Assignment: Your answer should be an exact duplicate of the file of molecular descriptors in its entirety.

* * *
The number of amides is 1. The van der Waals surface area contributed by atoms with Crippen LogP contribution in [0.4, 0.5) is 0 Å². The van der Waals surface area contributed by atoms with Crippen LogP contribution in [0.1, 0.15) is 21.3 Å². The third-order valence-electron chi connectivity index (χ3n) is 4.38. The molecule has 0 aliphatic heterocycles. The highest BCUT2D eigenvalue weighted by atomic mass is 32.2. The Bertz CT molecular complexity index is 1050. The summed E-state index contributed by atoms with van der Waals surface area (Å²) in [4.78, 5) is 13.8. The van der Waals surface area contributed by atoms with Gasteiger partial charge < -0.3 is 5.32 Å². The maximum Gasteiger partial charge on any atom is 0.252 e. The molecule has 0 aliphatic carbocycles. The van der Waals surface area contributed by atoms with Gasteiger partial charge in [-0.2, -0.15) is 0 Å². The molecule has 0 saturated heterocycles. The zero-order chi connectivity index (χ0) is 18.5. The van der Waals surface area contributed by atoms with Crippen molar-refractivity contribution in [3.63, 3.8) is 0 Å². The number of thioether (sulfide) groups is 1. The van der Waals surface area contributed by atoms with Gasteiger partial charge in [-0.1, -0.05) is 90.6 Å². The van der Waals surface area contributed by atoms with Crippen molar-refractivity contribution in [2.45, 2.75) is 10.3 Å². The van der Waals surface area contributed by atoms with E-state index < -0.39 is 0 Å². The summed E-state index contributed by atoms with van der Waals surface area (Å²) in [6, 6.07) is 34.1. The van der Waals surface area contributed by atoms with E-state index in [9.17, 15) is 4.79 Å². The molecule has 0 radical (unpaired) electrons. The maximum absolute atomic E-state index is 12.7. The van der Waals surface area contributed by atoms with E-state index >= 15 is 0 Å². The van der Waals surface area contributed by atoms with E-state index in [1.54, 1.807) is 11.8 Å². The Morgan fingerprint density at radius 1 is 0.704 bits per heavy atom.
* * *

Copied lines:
The number of amides is 1. The van der Waals surface area contributed by atoms with Crippen LogP contribution in [0.4, 0.5) is 0 Å². The van der Waals surface area contributed by atoms with Crippen LogP contribution in [0.1, 0.15) is 21.3 Å². The third-order valence-electron chi connectivity index (χ3n) is 4.38. The molecule has 0 aliphatic heterocycles. The highest BCUT2D eigenvalue weighted by atomic mass is 32.2. The Bertz CT molecular complexity index is 1050. The summed E-state index contributed by atoms with van der Waals surface area (Å²) in [4.78, 5) is 13.8. The van der Waals surface area contributed by atoms with Gasteiger partial charge < -0.3 is 5.32 Å². The maximum Gasteiger partial charge on any atom is 0.252 e. The molecule has 0 aliphatic carbocycles. The van der Waals surface area contributed by atoms with Gasteiger partial charge in [-0.2, -0.15) is 0 Å². The molecule has 0 saturated heterocycles. The zero-order chi connectivity index (χ0) is 18.5. The van der Waals surface area contributed by atoms with Crippen molar-refractivity contribution in [3.63, 3.8) is 0 Å². The number of thioether (sulfide) groups is 1. The van der Waals surface area contributed by atoms with Gasteiger partial charge in [-0.1, -0.05) is 90.6 Å². The van der Waals surface area contributed by atoms with Crippen molar-refractivity contribution in [2.45, 2.75) is 10.3 Å². The van der Waals surface area contributed by atoms with E-state index < -0.39 is 0 Å². The summed E-state index contributed by atoms with van der Waals surface area (Å²) in [6, 6.07) is 34.1. The van der Waals surface area contributed by atoms with E-state index in [9.17, 15) is 4.79 Å². The molecule has 0 radical (unpaired) electrons. The maximum absolute atomic E-state index is 12.7. The van der Waals surface area contributed by atoms with E-state index >= 15 is 0 Å². The van der Waals surface area contributed by atoms with E-state index in [1.54, 1.807) is 11.8 Å². The Morgan fingerprint density at radius 1 is 0.704 bits per heavy atom.